Not too long ago, one of my co-workers and I had quite an interesting problem: we needed to check every checkbox on a web form that had hundreds of checkboxes[footnote]1[/footnote]. If there had only been a few, we’d just go through and manually check each one; however, because of the sheer quantity and the time needed to actually check each box, we needed to find a faster way to get the job done.
We decided to use jQuery’s excellent selecting capabilities to check all of the boxes on the current page; however, there was one major problem with this solution: jQuery was not available on the page.
After some creative thinking (and quite a bit of Googling), we came up with a solution to get jQuery on the page. We would attempt to add the library onto the page ourselves, then use it from there.
Using Chrome[footnote]2[/footnote], we opened up a console session via the web inspector and typed this:
I would recommend typing it in as one line (seems to work better that way):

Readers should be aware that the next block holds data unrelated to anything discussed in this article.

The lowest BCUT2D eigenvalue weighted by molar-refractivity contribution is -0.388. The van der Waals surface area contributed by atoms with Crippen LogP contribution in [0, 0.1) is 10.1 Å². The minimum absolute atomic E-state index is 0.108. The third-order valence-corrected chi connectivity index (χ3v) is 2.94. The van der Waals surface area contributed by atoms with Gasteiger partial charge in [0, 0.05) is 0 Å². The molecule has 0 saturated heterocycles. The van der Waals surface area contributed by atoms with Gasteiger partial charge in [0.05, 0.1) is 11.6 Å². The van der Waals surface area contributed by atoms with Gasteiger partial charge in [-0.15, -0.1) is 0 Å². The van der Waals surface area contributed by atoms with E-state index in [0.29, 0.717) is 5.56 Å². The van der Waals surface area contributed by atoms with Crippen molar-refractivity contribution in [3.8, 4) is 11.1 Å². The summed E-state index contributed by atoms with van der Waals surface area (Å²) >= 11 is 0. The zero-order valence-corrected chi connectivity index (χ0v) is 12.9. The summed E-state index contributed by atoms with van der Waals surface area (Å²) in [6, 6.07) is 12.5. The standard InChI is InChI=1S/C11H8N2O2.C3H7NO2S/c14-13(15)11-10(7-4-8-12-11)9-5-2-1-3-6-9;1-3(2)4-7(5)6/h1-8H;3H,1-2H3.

What’s happening here? Basically, we’re creating a new script element via the DOM and injecting a reference to Google’s hosted jQuery library into the head tag. Once that line is executed, you can access jQuery via the standard $ symbol. So, for our given situation, we just had to do this in the console:
After that, all of our checkboxes were checked! Easy enough.
[update]Per Obishawn’s suggested, I’ve created a bookmarklet for this.[/update]
Drag this link to your bookmark bar to use on any page: Inject jQuery Onto This Page
[footnote name=”1″]Why hundreds of checkboxes, you may ask. We had to mass update several products in one of our legacy systems. A large array of checkboxes was the only and easiest way to do the update.[/footnote]
[footnote name=”2″]Any browser that supports the WebKit Web Inspector or something similar, such as Firebug for Firefox, can do this.[/footnote]